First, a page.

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Ground-based Combat Lasers

Discussion in 'Army & Security Forces' started by Feanor, Aug 13, 2019 at 2:35 AM.

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  1. Feanor

    Feanor Super Moderator Staff Member

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    There is a report out of Libya that a Chinese-produced UAV, the Wing Loong being operated by pro-Khaftar forces was shot down by a combat laser, supplied by Turkey. While the target here was a UAV, there's no reason it can't be used against say a helicopter, or an unarmored ground vehicle. So far it apparently takes a certain amount of time to heat something up enough with a laser to do damage, but as the technology improves this will likely be less of an issue.

    What do you guys think? Is this the beginning of ground-based lasers becoming a battle-field staple? How far are we from being able to destroy an armored vehicle or helicopter this way? The platforms being used to carry the current Turkish system are awfully small, just 4X4 MRAPs or armored cars. The previous attempts to build a tactical battlefield laser (at least to my knowledge, I may very well be missing something, and I am referring to projects that actually produced vehicles, not just paper) came from the Soviets and used armored tracked chassis from various SP arty and AA:

    1K17 Compression tactical laser
    Sangvin Anti-Aircraft Laser
    1K11 Stilet Multipurpose Laser


    To me this seems like an impressive level of miniaturization, and one that has come shockingly under the radar. The USN is experimenting with lasers in ship turrets, Russia is deploying giant and likely nuclear-powered lasers to (probably) blind satellites, but the Turks have something that would be far more ubiquitous if the technology can develop further in this direction.

    Turkey uses laser weapon technology to shoot down Chinese UAV Wing Loong II in Libya | weapons defence industry military technology UK | analysis focus army defence military industry army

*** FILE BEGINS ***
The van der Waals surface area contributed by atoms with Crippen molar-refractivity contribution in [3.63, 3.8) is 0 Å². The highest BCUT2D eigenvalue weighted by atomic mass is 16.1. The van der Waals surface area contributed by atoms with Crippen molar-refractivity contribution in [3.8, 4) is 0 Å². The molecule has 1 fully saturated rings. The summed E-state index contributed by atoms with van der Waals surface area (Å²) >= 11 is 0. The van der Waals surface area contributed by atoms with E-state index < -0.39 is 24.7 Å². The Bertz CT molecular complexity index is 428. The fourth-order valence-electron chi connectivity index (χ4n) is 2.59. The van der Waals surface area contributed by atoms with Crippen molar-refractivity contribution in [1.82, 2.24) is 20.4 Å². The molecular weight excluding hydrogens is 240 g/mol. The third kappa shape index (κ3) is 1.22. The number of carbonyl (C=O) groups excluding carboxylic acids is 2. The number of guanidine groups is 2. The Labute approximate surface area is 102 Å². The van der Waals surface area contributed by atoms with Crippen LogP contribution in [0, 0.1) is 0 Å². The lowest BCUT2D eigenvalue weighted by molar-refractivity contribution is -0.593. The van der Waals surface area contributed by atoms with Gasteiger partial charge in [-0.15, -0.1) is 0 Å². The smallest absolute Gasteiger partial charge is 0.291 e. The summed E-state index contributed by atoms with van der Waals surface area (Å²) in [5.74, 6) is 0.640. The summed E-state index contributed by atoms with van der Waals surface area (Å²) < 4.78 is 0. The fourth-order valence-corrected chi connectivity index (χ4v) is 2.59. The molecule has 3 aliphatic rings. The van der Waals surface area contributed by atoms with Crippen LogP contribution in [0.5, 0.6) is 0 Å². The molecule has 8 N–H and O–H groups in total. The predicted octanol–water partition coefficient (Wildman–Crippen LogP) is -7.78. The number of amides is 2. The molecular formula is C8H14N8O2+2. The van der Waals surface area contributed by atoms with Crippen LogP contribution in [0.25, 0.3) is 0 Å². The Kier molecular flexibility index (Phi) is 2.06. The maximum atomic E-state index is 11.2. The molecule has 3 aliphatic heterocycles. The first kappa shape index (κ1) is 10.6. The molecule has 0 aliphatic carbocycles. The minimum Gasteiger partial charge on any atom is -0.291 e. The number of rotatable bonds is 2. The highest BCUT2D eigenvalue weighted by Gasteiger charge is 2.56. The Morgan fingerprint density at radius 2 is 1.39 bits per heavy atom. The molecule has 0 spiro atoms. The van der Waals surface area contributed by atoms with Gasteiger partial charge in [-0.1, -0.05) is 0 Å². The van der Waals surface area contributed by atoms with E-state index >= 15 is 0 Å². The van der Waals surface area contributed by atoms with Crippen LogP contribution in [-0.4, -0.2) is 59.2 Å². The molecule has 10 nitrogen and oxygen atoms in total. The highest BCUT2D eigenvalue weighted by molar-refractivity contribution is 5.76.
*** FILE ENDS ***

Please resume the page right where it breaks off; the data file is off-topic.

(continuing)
Пришествие боевых лазеров. 4 августа 2019 года
    Turkish company successfully tests its new mobile laser weapon system – Defence Blog
     
  2. cdxbow

    cdxbow Member

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    Feanor, it's no surprise. Solid state laser are improving the same way all silicon based technologies do, so power capacities are increasing rapidly. I've been able to burn through 6mm ABS in about 2 seconds with a cheap ($150) blue laser, obviously the military would have access to much more powerful solid state devices. The problems essentially are focusing the laser and time on target. A drone which is made of something similar to thin plastic and probably following a fixed course would present only a slightly more challenge than my sheet of ABS and probably require only a number of seconds of TOT.
     
  3. Feanor

    Feanor Super Moderator Staff Member

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    Honestly what caught me off guard is the scale and the timeframe. Leaders in the area like the US are not producing anything like this, in fact to the best of my knowledge the only other country actually deploying combat lasers is Russia, and they're giant nuclear-powered and narrowly specialized ASAT being deployed around road-mobile ICBM missiles. Literally the closest thing to this that I could think off were those Soviet projects from the 80s but they were anti-missile and anti-mortar shell systems. Iirc the Israelis are working on a laser-based missile-defense system to supplement Iron-dome. Meanwhile the Turks don't just have some prototypes, they have a production model being used in combat.
     
  4. Ranger25

    Ranger25 Active Member

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  5. cdxbow

    cdxbow Member

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    The article talks about 30-60kW lasers by the USN. A blue engraving laser of 15kW costs about $500, that's about 3 times the power of mine, so getting one powerful enough for soft targets wouldn't be too hard or expensive. Again it's focusing and TOT which are the hard parts, as I found out when I tried to zap a troublesome and unfortunately fast moving rat.
     
    John Fedup and Gomer like this.
  6. John Fedup

    John Fedup Well-Known Member

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    The article is somewhat confusing as to whether a laser was used. It describes MADIS as”The new Marine Air Defense Integrated System (MADIS) used is a combination of components that includes electronic jammers, radars and gun systems to take out UAVs”. Later on it mentions the take-down was the first use of a energy directed weapon. I guess gun system could mean laser.